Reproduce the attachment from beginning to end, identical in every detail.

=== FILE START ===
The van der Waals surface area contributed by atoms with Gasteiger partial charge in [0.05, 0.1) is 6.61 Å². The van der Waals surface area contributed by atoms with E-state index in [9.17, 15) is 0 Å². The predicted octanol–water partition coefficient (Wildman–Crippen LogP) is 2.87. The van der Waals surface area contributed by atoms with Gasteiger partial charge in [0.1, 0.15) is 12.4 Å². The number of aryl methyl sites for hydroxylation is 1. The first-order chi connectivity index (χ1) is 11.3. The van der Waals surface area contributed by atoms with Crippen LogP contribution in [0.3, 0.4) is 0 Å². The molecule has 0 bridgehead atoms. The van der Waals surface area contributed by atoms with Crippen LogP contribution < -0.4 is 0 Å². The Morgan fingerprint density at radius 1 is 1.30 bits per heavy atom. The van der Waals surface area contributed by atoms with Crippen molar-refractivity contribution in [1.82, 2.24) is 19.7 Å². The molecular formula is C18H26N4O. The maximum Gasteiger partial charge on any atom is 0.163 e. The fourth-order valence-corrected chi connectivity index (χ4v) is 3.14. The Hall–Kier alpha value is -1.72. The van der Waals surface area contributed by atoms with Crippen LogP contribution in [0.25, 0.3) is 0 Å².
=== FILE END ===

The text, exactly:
The van der Waals surface area contributed by atoms with Gasteiger partial charge in [0.05, 0.1) is 6.61 Å². The van der Waals surface area contributed by atoms with E-state index in [9.17, 15) is 0 Å². The predicted octanol–water partition coefficient (Wildman–Crippen LogP) is 2.87. The van der Waals surface area contributed by atoms with Gasteiger partial charge in [0.1, 0.15) is 12.4 Å². The number of aryl methyl sites for hydroxylation is 1. The first-order chi connectivity index (χ1) is 11.3. The van der Waals surface area contributed by atoms with Crippen LogP contribution in [0.3, 0.4) is 0 Å². The molecule has 0 bridgehead atoms. The van der Waals surface area contributed by atoms with Crippen LogP contribution < -0.4 is 0 Å². The Morgan fingerprint density at radius 1 is 1.30 bits per heavy atom. The van der Waals surface area contributed by atoms with Crippen molar-refractivity contribution in [1.82, 2.24) is 19.7 Å². The molecular formula is C18H26N4O. The maximum Gasteiger partial charge on any atom is 0.163 e. The fourth-order valence-corrected chi connectivity index (χ4v) is 3.14. The Hall–Kier alpha value is -1.72. The van der Waals surface area contributed by atoms with Crippen LogP contribution in [0.25, 0.3) is 0 Å².